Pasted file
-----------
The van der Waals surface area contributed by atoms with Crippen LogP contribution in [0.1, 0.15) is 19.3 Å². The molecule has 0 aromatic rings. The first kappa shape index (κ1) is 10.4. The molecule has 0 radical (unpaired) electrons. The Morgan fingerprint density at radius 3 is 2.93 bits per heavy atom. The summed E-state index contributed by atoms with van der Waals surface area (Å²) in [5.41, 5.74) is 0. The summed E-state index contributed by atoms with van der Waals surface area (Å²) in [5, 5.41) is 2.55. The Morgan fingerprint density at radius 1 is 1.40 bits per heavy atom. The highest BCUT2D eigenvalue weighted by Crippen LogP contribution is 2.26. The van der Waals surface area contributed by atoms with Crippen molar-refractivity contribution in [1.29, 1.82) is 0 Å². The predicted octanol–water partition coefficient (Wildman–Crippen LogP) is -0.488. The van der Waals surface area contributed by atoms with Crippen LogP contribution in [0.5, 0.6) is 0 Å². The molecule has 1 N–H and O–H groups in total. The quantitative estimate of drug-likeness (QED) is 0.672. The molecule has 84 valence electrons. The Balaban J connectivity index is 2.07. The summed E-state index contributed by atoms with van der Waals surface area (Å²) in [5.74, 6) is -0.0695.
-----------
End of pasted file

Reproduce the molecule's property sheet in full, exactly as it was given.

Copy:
The van der Waals surface area contributed by atoms with Crippen LogP contribution in [0.1, 0.15) is 19.3 Å². The molecule has 0 aromatic rings. The first kappa shape index (κ1) is 10.4. The molecule has 0 radical (unpaired) electrons. The Morgan fingerprint density at radius 3 is 2.93 bits per heavy atom. The summed E-state index contributed by atoms with van der Waals surface area (Å²) in [5.41, 5.74) is 0. The summed E-state index contributed by atoms with van der Waals surface area (Å²) in [5, 5.41) is 2.55. The Morgan fingerprint density at radius 1 is 1.40 bits per heavy atom. The highest BCUT2D eigenvalue weighted by Crippen LogP contribution is 2.26. The van der Waals surface area contributed by atoms with Crippen molar-refractivity contribution in [1.29, 1.82) is 0 Å². The predicted octanol–water partition coefficient (Wildman–Crippen LogP) is -0.488. The van der Waals surface area contributed by atoms with Crippen LogP contribution in [0.5, 0.6) is 0 Å². The molecule has 1 N–H and O–H groups in total. The quantitative estimate of drug-likeness (QED) is 0.672. The molecule has 84 valence electrons. The Balaban J connectivity index is 2.07. The summed E-state index contributed by atoms with van der Waals surface area (Å²) in [5.74, 6) is -0.0695.